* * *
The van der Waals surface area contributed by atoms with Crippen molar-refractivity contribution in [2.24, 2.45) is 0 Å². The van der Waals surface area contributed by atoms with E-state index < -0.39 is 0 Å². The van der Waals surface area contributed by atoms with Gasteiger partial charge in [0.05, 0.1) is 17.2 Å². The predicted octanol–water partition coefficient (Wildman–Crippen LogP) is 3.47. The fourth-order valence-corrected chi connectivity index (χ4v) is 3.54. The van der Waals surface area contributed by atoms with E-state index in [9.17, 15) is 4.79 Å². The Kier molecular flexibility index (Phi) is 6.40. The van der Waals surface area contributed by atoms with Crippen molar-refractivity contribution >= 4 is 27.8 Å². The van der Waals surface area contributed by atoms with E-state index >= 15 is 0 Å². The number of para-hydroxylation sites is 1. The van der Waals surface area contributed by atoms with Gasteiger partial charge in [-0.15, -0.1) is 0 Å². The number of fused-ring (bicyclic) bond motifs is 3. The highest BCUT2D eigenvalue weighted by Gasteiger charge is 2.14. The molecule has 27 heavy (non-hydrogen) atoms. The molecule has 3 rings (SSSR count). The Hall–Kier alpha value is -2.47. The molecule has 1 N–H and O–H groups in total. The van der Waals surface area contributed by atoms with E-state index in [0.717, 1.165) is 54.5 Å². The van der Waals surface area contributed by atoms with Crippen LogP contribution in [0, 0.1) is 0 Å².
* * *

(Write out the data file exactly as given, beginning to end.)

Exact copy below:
The van der Waals surface area contributed by atoms with Crippen molar-refractivity contribution in [2.24, 2.45) is 0 Å². The van der Waals surface area contributed by atoms with E-state index < -0.39 is 0 Å². The van der Waals surface area contributed by atoms with Gasteiger partial charge in [0.05, 0.1) is 17.2 Å². The predicted octanol–water partition coefficient (Wildman–Crippen LogP) is 3.47. The fourth-order valence-corrected chi connectivity index (χ4v) is 3.54. The van der Waals surface area contributed by atoms with E-state index in [9.17, 15) is 4.79 Å². The Kier molecular flexibility index (Phi) is 6.40. The van der Waals surface area contributed by atoms with Crippen molar-refractivity contribution >= 4 is 27.8 Å². The van der Waals surface area contributed by atoms with E-state index >= 15 is 0 Å². The number of para-hydroxylation sites is 1. The van der Waals surface area contributed by atoms with Gasteiger partial charge in [-0.15, -0.1) is 0 Å². The number of fused-ring (bicyclic) bond motifs is 3. The highest BCUT2D eigenvalue weighted by Gasteiger charge is 2.14. The molecule has 27 heavy (non-hydrogen) atoms. The molecule has 3 rings (SSSR count). The Hall–Kier alpha value is -2.47. The molecule has 1 N–H and O–H groups in total. The van der Waals surface area contributed by atoms with E-state index in [0.717, 1.165) is 54.5 Å². The van der Waals surface area contributed by atoms with Crippen LogP contribution in [0, 0.1) is 0 Å².